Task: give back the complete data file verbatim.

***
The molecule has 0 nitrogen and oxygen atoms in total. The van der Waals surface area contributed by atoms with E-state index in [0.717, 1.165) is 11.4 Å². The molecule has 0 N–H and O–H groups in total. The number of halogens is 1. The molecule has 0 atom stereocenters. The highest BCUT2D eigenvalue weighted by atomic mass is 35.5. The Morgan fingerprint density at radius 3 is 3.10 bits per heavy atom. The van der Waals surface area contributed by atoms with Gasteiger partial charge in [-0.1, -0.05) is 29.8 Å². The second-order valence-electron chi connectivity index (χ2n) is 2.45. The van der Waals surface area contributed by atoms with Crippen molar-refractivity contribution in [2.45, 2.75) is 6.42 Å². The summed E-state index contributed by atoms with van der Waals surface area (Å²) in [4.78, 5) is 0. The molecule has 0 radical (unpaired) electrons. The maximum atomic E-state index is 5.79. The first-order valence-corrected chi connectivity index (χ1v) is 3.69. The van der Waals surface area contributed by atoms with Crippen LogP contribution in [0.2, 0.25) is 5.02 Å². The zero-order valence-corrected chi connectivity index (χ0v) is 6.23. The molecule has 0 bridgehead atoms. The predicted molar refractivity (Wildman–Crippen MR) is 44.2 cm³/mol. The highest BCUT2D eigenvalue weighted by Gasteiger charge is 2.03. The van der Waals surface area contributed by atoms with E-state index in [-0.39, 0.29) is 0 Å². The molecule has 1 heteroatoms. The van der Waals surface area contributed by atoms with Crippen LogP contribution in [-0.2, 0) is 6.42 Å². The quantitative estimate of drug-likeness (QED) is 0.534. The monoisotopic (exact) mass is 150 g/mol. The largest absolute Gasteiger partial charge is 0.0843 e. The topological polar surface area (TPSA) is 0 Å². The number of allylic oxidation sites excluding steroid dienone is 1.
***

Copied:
The molecule has 0 nitrogen and oxygen atoms in total. The van der Waals surface area contributed by atoms with E-state index in [0.717, 1.165) is 11.4 Å². The molecule has 0 N–H and O–H groups in total. The number of halogens is 1. The molecule has 0 atom stereocenters. The highest BCUT2D eigenvalue weighted by atomic mass is 35.5. The Morgan fingerprint density at radius 3 is 3.10 bits per heavy atom. The van der Waals surface area contributed by atoms with Gasteiger partial charge in [-0.1, -0.05) is 29.8 Å². The second-order valence-electron chi connectivity index (χ2n) is 2.45. The van der Waals surface area contributed by atoms with Crippen molar-refractivity contribution in [2.45, 2.75) is 6.42 Å². The summed E-state index contributed by atoms with van der Waals surface area (Å²) in [4.78, 5) is 0. The molecule has 0 radical (unpaired) electrons. The maximum atomic E-state index is 5.79. The first-order valence-corrected chi connectivity index (χ1v) is 3.69. The van der Waals surface area contributed by atoms with Crippen LogP contribution in [0.2, 0.25) is 5.02 Å². The zero-order valence-corrected chi connectivity index (χ0v) is 6.23. The molecule has 0 bridgehead atoms. The predicted molar refractivity (Wildman–Crippen MR) is 44.2 cm³/mol. The highest BCUT2D eigenvalue weighted by Gasteiger charge is 2.03. The van der Waals surface area contributed by atoms with E-state index in [-0.39, 0.29) is 0 Å². The molecule has 1 heteroatoms. The van der Waals surface area contributed by atoms with Crippen LogP contribution in [-0.2, 0) is 6.42 Å². The quantitative estimate of drug-likeness (QED) is 0.534. The monoisotopic (exact) mass is 150 g/mol. The largest absolute Gasteiger partial charge is 0.0843 e. The topological polar surface area (TPSA) is 0 Å². The number of allylic oxidation sites excluding steroid dienone is 1.